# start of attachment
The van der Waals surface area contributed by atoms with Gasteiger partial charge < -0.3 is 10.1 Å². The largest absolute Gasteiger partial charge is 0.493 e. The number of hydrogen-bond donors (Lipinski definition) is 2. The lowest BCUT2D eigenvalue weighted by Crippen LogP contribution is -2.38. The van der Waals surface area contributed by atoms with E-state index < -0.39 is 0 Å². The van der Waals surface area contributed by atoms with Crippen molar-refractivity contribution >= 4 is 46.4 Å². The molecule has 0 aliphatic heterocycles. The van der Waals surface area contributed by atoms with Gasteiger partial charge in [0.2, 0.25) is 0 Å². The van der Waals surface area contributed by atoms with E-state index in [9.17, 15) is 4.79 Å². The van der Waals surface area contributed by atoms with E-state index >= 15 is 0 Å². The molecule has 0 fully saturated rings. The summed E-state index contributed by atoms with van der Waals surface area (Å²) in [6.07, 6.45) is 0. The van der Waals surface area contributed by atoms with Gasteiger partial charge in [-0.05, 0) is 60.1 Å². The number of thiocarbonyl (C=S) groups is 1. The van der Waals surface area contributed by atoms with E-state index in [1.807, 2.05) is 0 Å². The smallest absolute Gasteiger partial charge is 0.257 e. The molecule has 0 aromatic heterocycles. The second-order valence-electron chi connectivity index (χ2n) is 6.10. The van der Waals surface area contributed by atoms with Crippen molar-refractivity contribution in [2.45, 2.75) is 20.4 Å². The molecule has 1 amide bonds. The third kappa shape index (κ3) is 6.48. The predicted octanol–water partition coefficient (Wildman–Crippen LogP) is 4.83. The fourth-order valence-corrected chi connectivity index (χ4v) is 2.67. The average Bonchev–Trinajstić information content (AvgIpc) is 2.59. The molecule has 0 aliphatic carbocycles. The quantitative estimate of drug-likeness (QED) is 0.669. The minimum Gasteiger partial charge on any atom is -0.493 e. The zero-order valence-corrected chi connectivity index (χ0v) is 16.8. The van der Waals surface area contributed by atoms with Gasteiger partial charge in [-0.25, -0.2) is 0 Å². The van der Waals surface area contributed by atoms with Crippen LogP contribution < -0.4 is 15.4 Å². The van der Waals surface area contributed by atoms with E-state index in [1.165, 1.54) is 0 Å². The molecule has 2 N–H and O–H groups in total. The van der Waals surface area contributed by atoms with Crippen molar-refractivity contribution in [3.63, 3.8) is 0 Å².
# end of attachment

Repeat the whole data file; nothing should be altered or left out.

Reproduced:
The van der Waals surface area contributed by atoms with Gasteiger partial charge < -0.3 is 10.1 Å². The largest absolute Gasteiger partial charge is 0.493 e. The number of hydrogen-bond donors (Lipinski definition) is 2. The lowest BCUT2D eigenvalue weighted by Crippen LogP contribution is -2.38. The van der Waals surface area contributed by atoms with E-state index < -0.39 is 0 Å². The van der Waals surface area contributed by atoms with Crippen molar-refractivity contribution >= 4 is 46.4 Å². The molecule has 0 aliphatic heterocycles. The van der Waals surface area contributed by atoms with Gasteiger partial charge in [0.2, 0.25) is 0 Å². The van der Waals surface area contributed by atoms with E-state index in [9.17, 15) is 4.79 Å². The van der Waals surface area contributed by atoms with E-state index >= 15 is 0 Å². The molecule has 0 fully saturated rings. The summed E-state index contributed by atoms with van der Waals surface area (Å²) in [6.07, 6.45) is 0. The van der Waals surface area contributed by atoms with Gasteiger partial charge in [-0.05, 0) is 60.1 Å². The number of thiocarbonyl (C=S) groups is 1. The van der Waals surface area contributed by atoms with E-state index in [1.807, 2.05) is 0 Å². The smallest absolute Gasteiger partial charge is 0.257 e. The molecule has 0 aromatic heterocycles. The second-order valence-electron chi connectivity index (χ2n) is 6.10. The van der Waals surface area contributed by atoms with Crippen molar-refractivity contribution in [2.45, 2.75) is 20.4 Å². The molecule has 1 amide bonds. The third kappa shape index (κ3) is 6.48. The predicted octanol–water partition coefficient (Wildman–Crippen LogP) is 4.83. The fourth-order valence-corrected chi connectivity index (χ4v) is 2.67. The average Bonchev–Trinajstić information content (AvgIpc) is 2.59. The molecule has 0 aliphatic carbocycles. The quantitative estimate of drug-likeness (QED) is 0.669. The minimum Gasteiger partial charge on any atom is -0.493 e. The zero-order valence-corrected chi connectivity index (χ0v) is 16.8. The van der Waals surface area contributed by atoms with Gasteiger partial charge in [-0.25, -0.2) is 0 Å². The van der Waals surface area contributed by atoms with Crippen LogP contribution < -0.4 is 15.4 Å². The van der Waals surface area contributed by atoms with E-state index in [1.165, 1.54) is 0 Å². The molecule has 2 N–H and O–H groups in total. The van der Waals surface area contributed by atoms with Crippen molar-refractivity contribution in [3.63, 3.8) is 0 Å².